TABLE 1.

Catheters Used for Venous and Arterial Access

Catheter TypeEntry SiteLengthComments
Peripheral venous catheters (short)Usually inserted in veins of forearm or hand<3 inPhlebitis with prolonged use; rarely associated with bloodstream infection
Peripheral arterial cathetersUsually inserted in radial artery; can be placed in femoral, axillary, brachial, posterior tibial arteries<3 inLow infection risk; rarely associated with bloodstream infection
Midline cathetersInserted via the antecubital fossa into the proximal basilic or cephalic veins; does not enter central veins3–8 inAnaphylactoid reactions have been reported with catheters made of elastomeric hydrogel; lower rates of phlebitis than short peripheral catheters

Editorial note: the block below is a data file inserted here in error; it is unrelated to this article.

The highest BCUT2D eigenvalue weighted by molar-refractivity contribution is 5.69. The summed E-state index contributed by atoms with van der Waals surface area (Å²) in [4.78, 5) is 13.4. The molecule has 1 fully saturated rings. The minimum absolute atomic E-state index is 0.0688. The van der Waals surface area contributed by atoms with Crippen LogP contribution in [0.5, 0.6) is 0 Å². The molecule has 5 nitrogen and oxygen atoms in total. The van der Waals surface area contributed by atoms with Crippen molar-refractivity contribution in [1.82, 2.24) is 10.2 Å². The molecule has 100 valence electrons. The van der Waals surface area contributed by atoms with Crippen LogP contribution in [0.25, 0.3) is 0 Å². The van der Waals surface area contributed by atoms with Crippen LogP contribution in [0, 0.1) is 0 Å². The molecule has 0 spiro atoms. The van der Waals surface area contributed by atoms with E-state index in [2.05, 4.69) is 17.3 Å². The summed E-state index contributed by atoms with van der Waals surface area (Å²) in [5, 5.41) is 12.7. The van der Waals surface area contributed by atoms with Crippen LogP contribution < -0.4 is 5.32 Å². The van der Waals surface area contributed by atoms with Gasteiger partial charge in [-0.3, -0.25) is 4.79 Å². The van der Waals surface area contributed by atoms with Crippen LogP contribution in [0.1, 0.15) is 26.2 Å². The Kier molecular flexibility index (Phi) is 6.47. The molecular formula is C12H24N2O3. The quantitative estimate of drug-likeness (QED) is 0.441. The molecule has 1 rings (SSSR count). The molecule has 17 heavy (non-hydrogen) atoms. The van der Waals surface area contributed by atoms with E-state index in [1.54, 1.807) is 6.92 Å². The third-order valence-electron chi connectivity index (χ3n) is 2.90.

Nontunneled CVCsPercutaneously inserted into central veins (subclavian, internal jugular, or femoral)8 cm or longer, depending on patient sizeAccount for majority of CRBSI
Pulmonary artery cathetersInserted through a Teflon introducer in a central vein (subclavian, internal jugular, or femoral)30 cm or longer, depending on patient sizeUsually heparin bonded; similar rates of bloodstream infection as CVC; subclavian site preferred to reduce infection risk
PICCsInserted into basilic, cephalic, or brachial veins and enter the superior vena cava20 cm or longer, depending on patient sizeLower rate of infection than nontunneled CVCs
Tunneled CVCsImplanted into subclavian, internal jugular, or femoral veins8 cm or longer, depending on patient sizeCuff inhibits migration of organisms into catheter tract, lower rate of infection than nontunneled CVC
Totally implantableTunneled beneath skin and have devices subcutaneous port accessed with a needle; implanted in subclavian or internal jugular vein8 cm or longer, depending on patient sizeLowest risk for CRBSI; improved patient self-image; no need for local catheter site care; surgery required for catheter removal
Umbilical cathetersInserted into either umbilical vein or umbilical artery6 cm or less, depending on patient sizeRisk for CRBSI similar to catheters placed in umbilical vein versus artery